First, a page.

The 16-year-old earned a new personal best of 61.16 for a third place finish.
“Last year, I participated in this competition and came in fifth,” relayed Mura. “This year I wanted to improve myself. However I felt very nervous, so I am happy to have a good basis for the Free Program. I worked on my personal attitude and now I feel very confident.”
Mura, who was the 40th competitor to skate, admitted to being astonished after he saw Chan’s score.
“That made me very tight and I got very nervous,” he admitted. “But in my performance, I was able to land the triple Axel and I didn’t make any major mistakes. Overall, I am very happy.”
Canada’s Kevin Reynolds, who placed fourth with a new personal best of 59.52, displayed a new level of maturity in his skating and understanding of choreography in his program to Canaro en Paris, Corteo, and 9 de Julio.
His hard work in correcting his technique on the triple Lutz was rewarded with + GOEs on his tripe Lutz-triple toe loop combination, as well his triple flip and double Axel. The 2006-07 JGP Final bronze medalist also displayed fast spins which had good positions – especially his closing combination spin which was arguably the fastest of the competition. Both footwork sequences, which expressed the movement and feel of the music, were awarded a level 3.
“My goal in the short was to get a personal best and I am very glad that I made that,” said Reynolds. “We worked a lot on my presentation to make it look more mature.”
Reynolds also added that he is planning a quadruple Salchow, a quadruple toe loop, a triple Axel, and a triple flip-triple toe loop combination for the long program.
Sergei Voronov of Russia interpreted the ebb and flow of Rachmaninov’s Piano Concerto No. 2 very well. The current Junior World silver medalist managed to save his triple flip from footwork that had a lean in the air, but then two-footed the landing of his second jump in a triple Axel-triple toe loop combination.
Nevertheless, the 19-year-old displayed very good interpretation of the music in his footwork, despite receiving a level 2 for both sequences, and was awarded a level four on two spins, placing fifth with a new personal best of 49.59 points.
“I fought for it,” said Voronov, “and when you fight for it, things fall into place. I can’t say it was great, but it was ok considering that I’m bothered by some injuries and not in my peak form right now.”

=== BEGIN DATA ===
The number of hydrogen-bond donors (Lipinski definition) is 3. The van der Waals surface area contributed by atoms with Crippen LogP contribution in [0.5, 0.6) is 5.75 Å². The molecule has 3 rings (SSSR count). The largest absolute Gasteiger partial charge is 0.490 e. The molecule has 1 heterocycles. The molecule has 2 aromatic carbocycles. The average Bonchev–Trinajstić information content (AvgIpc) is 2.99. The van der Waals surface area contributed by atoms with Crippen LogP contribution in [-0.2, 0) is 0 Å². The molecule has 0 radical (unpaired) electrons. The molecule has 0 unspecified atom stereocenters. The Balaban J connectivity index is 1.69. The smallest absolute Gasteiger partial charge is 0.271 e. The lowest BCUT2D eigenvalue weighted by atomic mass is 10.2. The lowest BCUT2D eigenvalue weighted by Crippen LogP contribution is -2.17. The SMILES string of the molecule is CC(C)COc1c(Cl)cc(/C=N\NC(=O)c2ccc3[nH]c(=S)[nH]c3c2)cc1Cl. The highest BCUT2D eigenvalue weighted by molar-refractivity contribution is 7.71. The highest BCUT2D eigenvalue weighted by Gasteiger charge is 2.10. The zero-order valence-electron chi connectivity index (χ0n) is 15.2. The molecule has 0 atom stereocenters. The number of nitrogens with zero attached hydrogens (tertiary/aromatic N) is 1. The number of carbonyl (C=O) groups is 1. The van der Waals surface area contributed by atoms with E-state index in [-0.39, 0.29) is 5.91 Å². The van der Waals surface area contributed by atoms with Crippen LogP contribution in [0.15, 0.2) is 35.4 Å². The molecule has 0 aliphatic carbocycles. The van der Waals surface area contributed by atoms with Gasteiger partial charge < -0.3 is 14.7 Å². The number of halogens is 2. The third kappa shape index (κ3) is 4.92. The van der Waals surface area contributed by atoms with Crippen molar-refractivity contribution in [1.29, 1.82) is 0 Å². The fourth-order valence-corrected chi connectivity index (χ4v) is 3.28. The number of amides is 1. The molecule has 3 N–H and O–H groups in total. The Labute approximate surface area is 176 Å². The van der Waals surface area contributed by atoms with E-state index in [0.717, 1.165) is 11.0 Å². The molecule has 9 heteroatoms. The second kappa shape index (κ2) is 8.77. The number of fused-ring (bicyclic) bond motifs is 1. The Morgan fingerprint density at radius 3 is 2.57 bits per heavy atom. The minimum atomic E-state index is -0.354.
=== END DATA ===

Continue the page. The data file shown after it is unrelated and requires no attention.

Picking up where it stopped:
“It’s too bad that I made a mistake in the [jump] combination,” the Russian continued, “but overall it was more or less clean and it’s good to put out a program like that at Junior Worlds.”
USA’s Stephen Carriere entertained the crowd with his Stray Cat routine, which exhibited a marked change of pace for the competition. The audience thoroughly enjoyed his light interpretation of the music in which he displayed good footwork and excellent spins.
Despite a flawed landing on a triple flip, Carriere otherwise displayed excellent air position in his jumps, landing a clean triple Lutz-triple toeloop combination and double Axel, and placed sixth with 57.71 points.
“Actually the flip has given me trouble all year in the short and this was the best that I did in this season,” admitted the 2006-07 JGP Final Champion. “Of course it wasn’t exactly what I wanted to do. Maybe I just wasn’t thinking.”
Carriere stated that he just takes one competition at a time.
“After the JGP Finals, I went to the US Nationals and had my [senior] debut there,” he said. “I took that as one competition and [now] I am taking Junior Worlds as one.”
Teammate Brandon Mroz stood in seventh after the short program, followed by Russia’s Artem Borodulin. The two skaters are currently tied in points (57.21), however, Mroz had the highest technical score which determined the placement.
Skaters which placed fourth through eighth are less than four points away from a medal.
The top 24 skaters from the short program will advance to the Free Program.